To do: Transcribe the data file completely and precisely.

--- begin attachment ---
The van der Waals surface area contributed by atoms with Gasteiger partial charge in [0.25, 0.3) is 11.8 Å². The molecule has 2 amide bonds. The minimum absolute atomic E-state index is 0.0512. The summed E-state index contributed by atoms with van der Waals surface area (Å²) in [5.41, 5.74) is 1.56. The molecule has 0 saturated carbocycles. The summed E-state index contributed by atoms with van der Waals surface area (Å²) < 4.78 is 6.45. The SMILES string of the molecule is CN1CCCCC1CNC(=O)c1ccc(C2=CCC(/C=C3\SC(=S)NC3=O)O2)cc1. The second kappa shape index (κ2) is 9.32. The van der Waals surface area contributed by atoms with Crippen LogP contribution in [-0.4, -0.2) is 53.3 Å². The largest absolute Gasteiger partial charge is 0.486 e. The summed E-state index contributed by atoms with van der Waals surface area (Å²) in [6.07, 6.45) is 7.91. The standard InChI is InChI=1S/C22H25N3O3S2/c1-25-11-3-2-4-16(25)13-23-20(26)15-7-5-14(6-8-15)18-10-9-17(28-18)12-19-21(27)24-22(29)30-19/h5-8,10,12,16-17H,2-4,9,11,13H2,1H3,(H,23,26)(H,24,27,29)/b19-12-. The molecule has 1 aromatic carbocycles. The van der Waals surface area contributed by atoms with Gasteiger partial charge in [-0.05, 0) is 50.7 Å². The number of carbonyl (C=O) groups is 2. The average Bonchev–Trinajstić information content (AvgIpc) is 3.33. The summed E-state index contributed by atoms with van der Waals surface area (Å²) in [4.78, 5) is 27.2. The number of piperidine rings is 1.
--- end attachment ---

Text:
The van der Waals surface area contributed by atoms with Gasteiger partial charge in [0.25, 0.3) is 11.8 Å². The molecule has 2 amide bonds. The minimum absolute atomic E-state index is 0.0512. The summed E-state index contributed by atoms with van der Waals surface area (Å²) in [5.41, 5.74) is 1.56. The molecule has 0 saturated carbocycles. The summed E-state index contributed by atoms with van der Waals surface area (Å²) < 4.78 is 6.45. The SMILES string of the molecule is CN1CCCCC1CNC(=O)c1ccc(C2=CCC(/C=C3\SC(=S)NC3=O)O2)cc1. The second kappa shape index (κ2) is 9.32. The van der Waals surface area contributed by atoms with Crippen LogP contribution in [-0.4, -0.2) is 53.3 Å². The largest absolute Gasteiger partial charge is 0.486 e. The summed E-state index contributed by atoms with van der Waals surface area (Å²) in [6.07, 6.45) is 7.91. The standard InChI is InChI=1S/C22H25N3O3S2/c1-25-11-3-2-4-16(25)13-23-20(26)15-7-5-14(6-8-15)18-10-9-17(28-18)12-19-21(27)24-22(29)30-19/h5-8,10,12,16-17H,2-4,9,11,13H2,1H3,(H,23,26)(H,24,27,29)/b19-12-. The molecule has 1 aromatic carbocycles. The van der Waals surface area contributed by atoms with Gasteiger partial charge in [-0.05, 0) is 50.7 Å². The number of carbonyl (C=O) groups is 2. The average Bonchev–Trinajstić information content (AvgIpc) is 3.33. The summed E-state index contributed by atoms with van der Waals surface area (Å²) in [4.78, 5) is 27.2. The number of piperidine rings is 1.